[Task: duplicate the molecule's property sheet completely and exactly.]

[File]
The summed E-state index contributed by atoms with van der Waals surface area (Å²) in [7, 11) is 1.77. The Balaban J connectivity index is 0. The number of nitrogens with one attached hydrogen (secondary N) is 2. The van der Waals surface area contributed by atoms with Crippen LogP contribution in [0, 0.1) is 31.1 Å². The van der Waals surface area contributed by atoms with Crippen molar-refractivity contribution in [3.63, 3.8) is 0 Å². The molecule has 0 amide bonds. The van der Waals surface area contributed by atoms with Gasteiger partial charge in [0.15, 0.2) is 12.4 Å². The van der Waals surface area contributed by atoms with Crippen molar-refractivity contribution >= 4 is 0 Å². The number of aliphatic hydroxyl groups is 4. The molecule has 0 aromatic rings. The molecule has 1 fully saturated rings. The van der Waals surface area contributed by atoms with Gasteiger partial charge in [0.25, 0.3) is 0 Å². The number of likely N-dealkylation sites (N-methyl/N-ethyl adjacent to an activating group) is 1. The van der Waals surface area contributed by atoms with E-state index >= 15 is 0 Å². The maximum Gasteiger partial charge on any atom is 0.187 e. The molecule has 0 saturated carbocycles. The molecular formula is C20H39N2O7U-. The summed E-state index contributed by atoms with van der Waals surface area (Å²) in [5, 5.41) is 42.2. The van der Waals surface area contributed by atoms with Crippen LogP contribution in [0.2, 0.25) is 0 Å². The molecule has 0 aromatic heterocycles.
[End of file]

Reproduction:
The summed E-state index contributed by atoms with van der Waals surface area (Å²) in [7, 11) is 1.77. The Balaban J connectivity index is 0. The number of nitrogens with one attached hydrogen (secondary N) is 2. The van der Waals surface area contributed by atoms with Crippen LogP contribution in [0, 0.1) is 31.1 Å². The van der Waals surface area contributed by atoms with Crippen molar-refractivity contribution in [3.63, 3.8) is 0 Å². The molecule has 0 amide bonds. The van der Waals surface area contributed by atoms with Gasteiger partial charge in [0.15, 0.2) is 12.4 Å². The van der Waals surface area contributed by atoms with Crippen molar-refractivity contribution >= 4 is 0 Å². The number of aliphatic hydroxyl groups is 4. The molecule has 0 aromatic rings. The molecule has 1 fully saturated rings. The van der Waals surface area contributed by atoms with Gasteiger partial charge in [0.25, 0.3) is 0 Å². The number of likely N-dealkylation sites (N-methyl/N-ethyl adjacent to an activating group) is 1. The van der Waals surface area contributed by atoms with E-state index >= 15 is 0 Å². The maximum Gasteiger partial charge on any atom is 0.187 e. The molecule has 0 saturated carbocycles. The molecular formula is C20H39N2O7U-. The summed E-state index contributed by atoms with van der Waals surface area (Å²) in [5, 5.41) is 42.2. The van der Waals surface area contributed by atoms with Crippen LogP contribution in [0.2, 0.25) is 0 Å². The molecule has 0 aromatic heterocycles.